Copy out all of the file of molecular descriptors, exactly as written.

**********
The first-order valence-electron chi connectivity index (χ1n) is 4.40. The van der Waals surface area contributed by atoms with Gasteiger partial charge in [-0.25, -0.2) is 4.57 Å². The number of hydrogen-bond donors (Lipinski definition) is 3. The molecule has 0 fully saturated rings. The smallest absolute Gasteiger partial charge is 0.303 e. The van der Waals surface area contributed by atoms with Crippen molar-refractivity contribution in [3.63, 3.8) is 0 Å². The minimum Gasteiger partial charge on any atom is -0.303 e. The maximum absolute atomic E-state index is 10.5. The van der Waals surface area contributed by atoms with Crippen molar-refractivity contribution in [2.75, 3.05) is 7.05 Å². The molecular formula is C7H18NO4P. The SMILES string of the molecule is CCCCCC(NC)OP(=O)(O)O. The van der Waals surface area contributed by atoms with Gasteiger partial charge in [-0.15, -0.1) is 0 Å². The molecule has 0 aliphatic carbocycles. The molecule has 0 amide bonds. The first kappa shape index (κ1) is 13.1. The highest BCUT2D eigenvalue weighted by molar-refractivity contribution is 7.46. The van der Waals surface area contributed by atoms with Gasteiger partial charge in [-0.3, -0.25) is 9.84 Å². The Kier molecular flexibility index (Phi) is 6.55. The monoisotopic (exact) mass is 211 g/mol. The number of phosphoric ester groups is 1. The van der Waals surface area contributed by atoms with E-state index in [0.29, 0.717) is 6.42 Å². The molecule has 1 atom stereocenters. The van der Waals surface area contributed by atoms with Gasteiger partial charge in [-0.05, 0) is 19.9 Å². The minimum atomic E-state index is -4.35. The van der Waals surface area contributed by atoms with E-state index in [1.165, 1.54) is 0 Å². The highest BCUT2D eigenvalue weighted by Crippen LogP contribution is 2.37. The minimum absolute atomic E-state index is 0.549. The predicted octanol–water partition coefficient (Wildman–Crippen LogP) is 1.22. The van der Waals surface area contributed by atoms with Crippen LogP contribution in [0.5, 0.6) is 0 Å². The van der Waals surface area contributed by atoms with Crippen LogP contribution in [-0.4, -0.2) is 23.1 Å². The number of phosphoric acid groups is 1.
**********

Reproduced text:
The first-order valence-electron chi connectivity index (χ1n) is 4.40. The van der Waals surface area contributed by atoms with Gasteiger partial charge in [-0.25, -0.2) is 4.57 Å². The number of hydrogen-bond donors (Lipinski definition) is 3. The molecule has 0 fully saturated rings. The smallest absolute Gasteiger partial charge is 0.303 e. The van der Waals surface area contributed by atoms with Crippen molar-refractivity contribution in [3.63, 3.8) is 0 Å². The minimum Gasteiger partial charge on any atom is -0.303 e. The maximum absolute atomic E-state index is 10.5. The van der Waals surface area contributed by atoms with Crippen molar-refractivity contribution in [2.75, 3.05) is 7.05 Å². The molecular formula is C7H18NO4P. The SMILES string of the molecule is CCCCCC(NC)OP(=O)(O)O. The van der Waals surface area contributed by atoms with Gasteiger partial charge in [-0.15, -0.1) is 0 Å². The molecule has 0 aliphatic carbocycles. The molecule has 0 amide bonds. The first kappa shape index (κ1) is 13.1. The highest BCUT2D eigenvalue weighted by molar-refractivity contribution is 7.46. The van der Waals surface area contributed by atoms with Gasteiger partial charge in [-0.3, -0.25) is 9.84 Å². The Kier molecular flexibility index (Phi) is 6.55. The monoisotopic (exact) mass is 211 g/mol. The number of phosphoric ester groups is 1. The van der Waals surface area contributed by atoms with E-state index in [0.29, 0.717) is 6.42 Å². The molecule has 1 atom stereocenters. The van der Waals surface area contributed by atoms with Gasteiger partial charge in [-0.05, 0) is 19.9 Å². The minimum atomic E-state index is -4.35. The van der Waals surface area contributed by atoms with E-state index in [1.165, 1.54) is 0 Å². The highest BCUT2D eigenvalue weighted by Crippen LogP contribution is 2.37. The minimum absolute atomic E-state index is 0.549. The predicted octanol–water partition coefficient (Wildman–Crippen LogP) is 1.22. The van der Waals surface area contributed by atoms with Crippen LogP contribution in [0.5, 0.6) is 0 Å². The van der Waals surface area contributed by atoms with Crippen LogP contribution in [-0.4, -0.2) is 23.1 Å². The number of phosphoric acid groups is 1.